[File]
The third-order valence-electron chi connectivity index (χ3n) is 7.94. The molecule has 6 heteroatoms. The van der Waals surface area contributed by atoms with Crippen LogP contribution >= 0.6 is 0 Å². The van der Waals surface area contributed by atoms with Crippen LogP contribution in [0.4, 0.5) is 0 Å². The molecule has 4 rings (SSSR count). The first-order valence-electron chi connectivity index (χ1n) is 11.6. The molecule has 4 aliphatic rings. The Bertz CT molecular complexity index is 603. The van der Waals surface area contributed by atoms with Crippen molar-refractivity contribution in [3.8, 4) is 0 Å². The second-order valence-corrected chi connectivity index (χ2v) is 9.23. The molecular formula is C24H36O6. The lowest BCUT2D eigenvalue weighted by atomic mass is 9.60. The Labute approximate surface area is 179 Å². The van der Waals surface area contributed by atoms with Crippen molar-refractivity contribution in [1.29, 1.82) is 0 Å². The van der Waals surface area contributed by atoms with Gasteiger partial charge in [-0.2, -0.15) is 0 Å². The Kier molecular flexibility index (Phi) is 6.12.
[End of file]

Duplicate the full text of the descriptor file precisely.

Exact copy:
The third-order valence-electron chi connectivity index (χ3n) is 7.94. The molecule has 6 heteroatoms. The van der Waals surface area contributed by atoms with Crippen LogP contribution >= 0.6 is 0 Å². The van der Waals surface area contributed by atoms with Crippen LogP contribution in [0.4, 0.5) is 0 Å². The molecule has 4 rings (SSSR count). The first-order valence-electron chi connectivity index (χ1n) is 11.6. The molecule has 4 aliphatic rings. The Bertz CT molecular complexity index is 603. The van der Waals surface area contributed by atoms with Crippen molar-refractivity contribution in [3.8, 4) is 0 Å². The second-order valence-corrected chi connectivity index (χ2v) is 9.23. The molecular formula is C24H36O6. The lowest BCUT2D eigenvalue weighted by atomic mass is 9.60. The Labute approximate surface area is 179 Å². The van der Waals surface area contributed by atoms with Crippen molar-refractivity contribution in [1.29, 1.82) is 0 Å². The van der Waals surface area contributed by atoms with Gasteiger partial charge in [-0.2, -0.15) is 0 Å². The Kier molecular flexibility index (Phi) is 6.12.